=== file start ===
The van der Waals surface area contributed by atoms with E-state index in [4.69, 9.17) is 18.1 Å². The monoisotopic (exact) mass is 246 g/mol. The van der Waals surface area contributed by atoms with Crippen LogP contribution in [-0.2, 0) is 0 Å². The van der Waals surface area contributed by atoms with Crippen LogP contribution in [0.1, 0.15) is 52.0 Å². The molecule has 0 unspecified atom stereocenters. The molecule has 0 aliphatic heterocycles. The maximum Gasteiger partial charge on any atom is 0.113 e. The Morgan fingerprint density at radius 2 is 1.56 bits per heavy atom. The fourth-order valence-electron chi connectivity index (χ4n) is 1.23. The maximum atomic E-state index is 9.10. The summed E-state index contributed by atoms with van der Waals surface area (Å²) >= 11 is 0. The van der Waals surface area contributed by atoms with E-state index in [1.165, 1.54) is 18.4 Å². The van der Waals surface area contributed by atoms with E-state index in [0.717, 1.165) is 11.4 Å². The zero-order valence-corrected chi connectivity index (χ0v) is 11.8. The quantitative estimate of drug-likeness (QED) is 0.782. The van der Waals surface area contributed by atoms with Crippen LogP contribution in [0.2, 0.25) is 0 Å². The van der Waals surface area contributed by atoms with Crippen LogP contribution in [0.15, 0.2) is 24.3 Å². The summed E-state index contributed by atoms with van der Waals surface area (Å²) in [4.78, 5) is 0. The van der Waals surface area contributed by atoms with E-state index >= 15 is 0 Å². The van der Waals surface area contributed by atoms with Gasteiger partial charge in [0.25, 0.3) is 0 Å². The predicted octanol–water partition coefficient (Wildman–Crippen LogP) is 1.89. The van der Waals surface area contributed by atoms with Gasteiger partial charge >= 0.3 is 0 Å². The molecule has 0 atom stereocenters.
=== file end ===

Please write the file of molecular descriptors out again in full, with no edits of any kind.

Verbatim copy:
The van der Waals surface area contributed by atoms with E-state index in [4.69, 9.17) is 18.1 Å². The monoisotopic (exact) mass is 246 g/mol. The van der Waals surface area contributed by atoms with Crippen LogP contribution in [-0.2, 0) is 0 Å². The van der Waals surface area contributed by atoms with Crippen LogP contribution in [0.1, 0.15) is 52.0 Å². The molecule has 0 unspecified atom stereocenters. The molecule has 0 aliphatic heterocycles. The maximum Gasteiger partial charge on any atom is 0.113 e. The Morgan fingerprint density at radius 2 is 1.56 bits per heavy atom. The fourth-order valence-electron chi connectivity index (χ4n) is 1.23. The maximum atomic E-state index is 9.10. The summed E-state index contributed by atoms with van der Waals surface area (Å²) >= 11 is 0. The van der Waals surface area contributed by atoms with E-state index in [1.165, 1.54) is 18.4 Å². The van der Waals surface area contributed by atoms with E-state index in [0.717, 1.165) is 11.4 Å². The zero-order valence-corrected chi connectivity index (χ0v) is 11.8. The quantitative estimate of drug-likeness (QED) is 0.782. The van der Waals surface area contributed by atoms with Crippen LogP contribution in [0.2, 0.25) is 0 Å². The van der Waals surface area contributed by atoms with Crippen LogP contribution in [0.15, 0.2) is 24.3 Å². The summed E-state index contributed by atoms with van der Waals surface area (Å²) in [4.78, 5) is 0. The van der Waals surface area contributed by atoms with E-state index >= 15 is 0 Å². The van der Waals surface area contributed by atoms with Gasteiger partial charge in [0.25, 0.3) is 0 Å². The predicted octanol–water partition coefficient (Wildman–Crippen LogP) is 1.89. The van der Waals surface area contributed by atoms with Gasteiger partial charge >= 0.3 is 0 Å². The molecule has 0 atom stereocenters.